"I remember on Memorial Day of 2019, when the toddler was 20 months old, she woke up appearing much weaker than usual. She had trouble standing up for a shower that day, even more difficulty than usual eating, tipped over several times while sitting, and stumbled while walking."
The plan was to go to the mall that day and let her rest in the stroller while the family hung out. However, as they were getting ready to go, the infant, waiting for her clothing, fell back and began having a seizure. The paramedic that soon arrived at the scene immediately assumed this was not an accident and instantly, all the other children were taken away as Tanya and Novica were accused of abuse.
There are other medical causes, such as a SLF, same level fall, to explain what happened that morning, explained Dr. Joseph Scheller, a Baltimore-based pediatric neurologist. He's worked on other major cases throughout the nation for parents wrongfully accused of abuse. Because of current laws, when foster children are removed due to an unsafe environment, often all of the kids (including biological) are taken as well.
Currently, Tanya is facing more than 16 years in prison for a crime that she never committed due to being found guilty of felony child abuse. In such cases, parents are not innocent until proven guilty, but rather are found trying to prove their innocence. Meanwhile, her husband and daughters are devastated by the unfair process.
"Despite having a nationally renowned pediatric neurologist from the documentary 'The Syndrome,' Dr. Scheller, testify that the initial injury the child sustained occurred several months ago, Tanya was convicted. Despite it being proven in court that the baby had had 'issues' that went undiagnosed before being placed in Tanya’s custody, Tanya was convicted," said her sister, Tamara. She continued, “The system failed Tanya. The final decision was based on the baby’s little to no medical history that was actually withheld from Tanya. I wish the baby had a more thorough screening before placement that included a scan of the baby’s macrocephalic head to find out what was wrong and to help her on time. I wish Tanya was given training on how to handle a medically fragile foster child put under her care.”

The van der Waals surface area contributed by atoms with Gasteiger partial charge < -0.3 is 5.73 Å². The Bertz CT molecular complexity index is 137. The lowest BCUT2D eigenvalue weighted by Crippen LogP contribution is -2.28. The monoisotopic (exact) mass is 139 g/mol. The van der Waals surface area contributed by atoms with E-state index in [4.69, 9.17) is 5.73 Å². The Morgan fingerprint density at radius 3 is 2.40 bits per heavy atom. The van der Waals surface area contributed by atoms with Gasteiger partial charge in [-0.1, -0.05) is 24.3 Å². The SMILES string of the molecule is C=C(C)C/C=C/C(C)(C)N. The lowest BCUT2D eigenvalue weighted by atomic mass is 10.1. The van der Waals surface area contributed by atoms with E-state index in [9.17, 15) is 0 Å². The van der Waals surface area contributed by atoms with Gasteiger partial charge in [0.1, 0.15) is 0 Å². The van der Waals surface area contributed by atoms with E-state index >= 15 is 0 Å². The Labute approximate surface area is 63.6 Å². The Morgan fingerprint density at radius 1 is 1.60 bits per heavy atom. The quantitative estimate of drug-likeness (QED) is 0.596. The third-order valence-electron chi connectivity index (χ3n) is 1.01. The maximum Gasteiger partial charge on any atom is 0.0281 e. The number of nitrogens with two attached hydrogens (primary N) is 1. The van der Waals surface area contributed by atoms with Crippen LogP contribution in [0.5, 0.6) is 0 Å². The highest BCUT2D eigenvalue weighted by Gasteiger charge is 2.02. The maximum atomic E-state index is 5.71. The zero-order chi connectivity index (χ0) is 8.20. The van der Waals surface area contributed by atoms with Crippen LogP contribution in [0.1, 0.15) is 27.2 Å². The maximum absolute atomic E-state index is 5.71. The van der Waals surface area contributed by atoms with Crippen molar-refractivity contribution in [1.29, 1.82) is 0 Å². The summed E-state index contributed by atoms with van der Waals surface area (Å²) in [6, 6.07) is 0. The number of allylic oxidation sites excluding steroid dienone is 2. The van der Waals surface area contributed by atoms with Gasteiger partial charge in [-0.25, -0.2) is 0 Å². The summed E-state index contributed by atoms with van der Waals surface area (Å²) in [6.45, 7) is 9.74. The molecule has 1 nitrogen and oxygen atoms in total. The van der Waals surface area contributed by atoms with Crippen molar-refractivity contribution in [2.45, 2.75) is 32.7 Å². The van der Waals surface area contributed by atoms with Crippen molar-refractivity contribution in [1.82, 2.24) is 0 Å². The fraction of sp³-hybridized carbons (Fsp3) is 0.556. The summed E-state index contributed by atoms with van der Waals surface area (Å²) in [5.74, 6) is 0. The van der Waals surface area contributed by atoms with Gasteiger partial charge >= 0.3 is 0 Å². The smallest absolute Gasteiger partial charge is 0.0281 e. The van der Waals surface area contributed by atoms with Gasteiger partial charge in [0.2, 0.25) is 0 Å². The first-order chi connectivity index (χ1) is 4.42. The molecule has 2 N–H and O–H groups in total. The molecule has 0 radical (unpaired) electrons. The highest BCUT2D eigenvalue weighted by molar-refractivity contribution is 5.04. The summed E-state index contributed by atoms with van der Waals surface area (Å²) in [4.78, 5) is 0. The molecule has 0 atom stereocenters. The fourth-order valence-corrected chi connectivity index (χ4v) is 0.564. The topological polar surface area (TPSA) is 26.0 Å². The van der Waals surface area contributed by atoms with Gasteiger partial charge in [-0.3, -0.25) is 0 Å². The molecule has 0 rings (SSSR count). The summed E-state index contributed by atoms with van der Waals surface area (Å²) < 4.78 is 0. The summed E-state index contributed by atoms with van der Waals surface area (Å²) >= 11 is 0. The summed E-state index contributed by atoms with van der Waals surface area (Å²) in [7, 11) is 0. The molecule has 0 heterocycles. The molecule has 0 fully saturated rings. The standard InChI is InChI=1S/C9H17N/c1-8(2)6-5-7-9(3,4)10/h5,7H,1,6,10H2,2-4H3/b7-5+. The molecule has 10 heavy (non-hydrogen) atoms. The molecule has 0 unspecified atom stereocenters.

Both Tamara, their mother and Novica have been working to exonerate her, but say the appeal process takes years and tens of thousands of dollars while Tanya sits in jail, innocent, having done everything in her power to help the baby.
Possible Law Changes
In Texas, mom Lorina Troy faced a similar problem. Her youngest son had a form of hydrocephalus that presented continuous head swelling. She lost both of her sons when her husband was accused of abuse and spent months fighting to reunite her family. She has since been able to get a critical legislation change allowing parents the right to get a second diagnosis before having their children immediately taken.
Now, she's working with families like Tanya's to change the law across the nation and gaining support of major legislators along the way to eventually propose a federal law.
"As it stands, in a lot of places, all it takes is one doctor to make an accusation of abuse and this can be enough to lead innocent people to be convicted of felonies," said Tamara. "We need to raise the threshold because parents accused of abuse should be entitled to a second opinion at a minimum. Policy change should not stop at a second opinion, though, we need more."